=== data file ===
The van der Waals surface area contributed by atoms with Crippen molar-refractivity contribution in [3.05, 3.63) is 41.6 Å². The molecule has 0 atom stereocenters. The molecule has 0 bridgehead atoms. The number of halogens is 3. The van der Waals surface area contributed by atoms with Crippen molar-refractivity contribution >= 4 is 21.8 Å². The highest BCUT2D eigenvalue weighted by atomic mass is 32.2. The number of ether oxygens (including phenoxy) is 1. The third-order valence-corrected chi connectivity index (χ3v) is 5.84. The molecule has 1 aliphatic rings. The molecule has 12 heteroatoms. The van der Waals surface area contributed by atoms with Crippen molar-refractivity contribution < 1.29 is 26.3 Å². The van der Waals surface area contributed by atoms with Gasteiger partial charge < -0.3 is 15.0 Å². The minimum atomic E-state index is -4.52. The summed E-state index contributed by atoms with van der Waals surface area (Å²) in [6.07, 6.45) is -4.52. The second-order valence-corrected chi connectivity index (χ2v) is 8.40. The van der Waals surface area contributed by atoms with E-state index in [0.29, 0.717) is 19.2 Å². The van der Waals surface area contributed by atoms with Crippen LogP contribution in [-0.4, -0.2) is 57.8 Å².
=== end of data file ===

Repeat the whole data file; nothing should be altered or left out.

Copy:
The van der Waals surface area contributed by atoms with Crippen molar-refractivity contribution in [3.05, 3.63) is 41.6 Å². The molecule has 0 atom stereocenters. The molecule has 0 bridgehead atoms. The number of halogens is 3. The van der Waals surface area contributed by atoms with Crippen molar-refractivity contribution >= 4 is 21.8 Å². The highest BCUT2D eigenvalue weighted by atomic mass is 32.2. The number of ether oxygens (including phenoxy) is 1. The third-order valence-corrected chi connectivity index (χ3v) is 5.84. The molecule has 1 aliphatic rings. The molecule has 12 heteroatoms. The van der Waals surface area contributed by atoms with Crippen molar-refractivity contribution < 1.29 is 26.3 Å². The van der Waals surface area contributed by atoms with Gasteiger partial charge < -0.3 is 15.0 Å². The minimum atomic E-state index is -4.52. The summed E-state index contributed by atoms with van der Waals surface area (Å²) in [6.07, 6.45) is -4.52. The second-order valence-corrected chi connectivity index (χ2v) is 8.40. The van der Waals surface area contributed by atoms with E-state index in [0.29, 0.717) is 19.2 Å². The van der Waals surface area contributed by atoms with Crippen LogP contribution in [-0.4, -0.2) is 57.8 Å².